Japan has loved matcha for centuries, and with its recent rise to stardom as a dessert flavor, it’s arguably more popular than ever. So green tea fans will be happy to hear that new research suggests matcha doesn’t just taste good, but is good for you in some very important ways.
Tea producer Itoen and MCBI, a medical research firm established by the University of Tsukuba, recently announced the results of a year-long clinical trial investigating the effects of a sustained daily intake of matcha. Starting with a group of 939 men and women between the ages of 60 and 85, 99 were diagnosed with either mild cognitive impairment (MCI) or subjective cognitive decline (SCD). Those 99 then took part in a year-long trial in which the target group consumed matcha every day for 12 months, while the control group was given placebos.
The participants underwent cognitive function and sleep quality evaluations, as well as various blood and neuroimaging tests, at the start and end of the trial, which the researchers describe as a double blind placebo-controlled randomized comparative study. At the end of the year, the matcha group, compared to the placebo group, displayed “a significant improvement in social cognition assessed with a facial expression recognition test, specifically, the precision of their perception of emotions based on facial expression.”
In addition, the matcha group showed an improvement in their quality of sleep. This was determined using the Pittsburgh Sleep Quality Index, a self-report questionnaire protocol in which a lower numerical score is indicative of better sleep.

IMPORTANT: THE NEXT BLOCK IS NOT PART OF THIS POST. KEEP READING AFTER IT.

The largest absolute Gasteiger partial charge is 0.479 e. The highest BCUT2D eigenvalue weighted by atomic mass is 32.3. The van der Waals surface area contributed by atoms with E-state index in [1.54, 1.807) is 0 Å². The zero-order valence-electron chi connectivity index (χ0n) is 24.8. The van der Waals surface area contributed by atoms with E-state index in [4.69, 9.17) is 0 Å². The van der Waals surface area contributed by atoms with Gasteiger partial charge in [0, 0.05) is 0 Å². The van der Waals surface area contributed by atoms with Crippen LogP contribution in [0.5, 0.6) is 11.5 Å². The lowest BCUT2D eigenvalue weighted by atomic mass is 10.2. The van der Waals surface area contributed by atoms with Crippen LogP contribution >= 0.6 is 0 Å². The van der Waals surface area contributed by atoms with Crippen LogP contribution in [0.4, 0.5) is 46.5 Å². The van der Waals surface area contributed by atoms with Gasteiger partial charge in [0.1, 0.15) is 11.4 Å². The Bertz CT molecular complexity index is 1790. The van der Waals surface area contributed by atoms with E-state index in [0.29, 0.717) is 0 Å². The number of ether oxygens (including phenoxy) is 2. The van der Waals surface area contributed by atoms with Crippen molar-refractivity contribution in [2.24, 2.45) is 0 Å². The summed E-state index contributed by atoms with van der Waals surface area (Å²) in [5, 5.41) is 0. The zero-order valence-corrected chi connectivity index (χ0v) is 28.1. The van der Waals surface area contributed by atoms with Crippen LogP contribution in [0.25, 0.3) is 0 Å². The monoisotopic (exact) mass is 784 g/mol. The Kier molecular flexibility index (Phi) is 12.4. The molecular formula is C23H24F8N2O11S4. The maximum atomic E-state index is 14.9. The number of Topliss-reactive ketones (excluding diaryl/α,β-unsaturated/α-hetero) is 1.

What’s especially interesting about the study is the manner in which the matcha was consumed. Each day, the matcha group consumed two grams of matcha, which is the average amount found in a cup of matcha green tea. However, the matcha was administered in capsule form. This would imply that the improvements the matcha group experienced weren’t the results of extra time spent relaxing or in quiet self-reflection while leisurely sipping a cup of tea, but were from the matcha itself, which in turn suggests that maybe the same benefits could be experienced from eating matcha sweets.
▼ The placebo group was given colored corn starch capsules, and so sadly the study provides no similar medical justification for also eating non-matcha candy.
The results of the study were presented at the Alzheimer’s Association International Conference, held this month in San Diego, and while the matcha and control groups displayed no significant differences in other neuropsychological tests, the prospect of better sleep really means we’re now entirely out of reasons not to eat matcha ice cream for dessert every night from now on.
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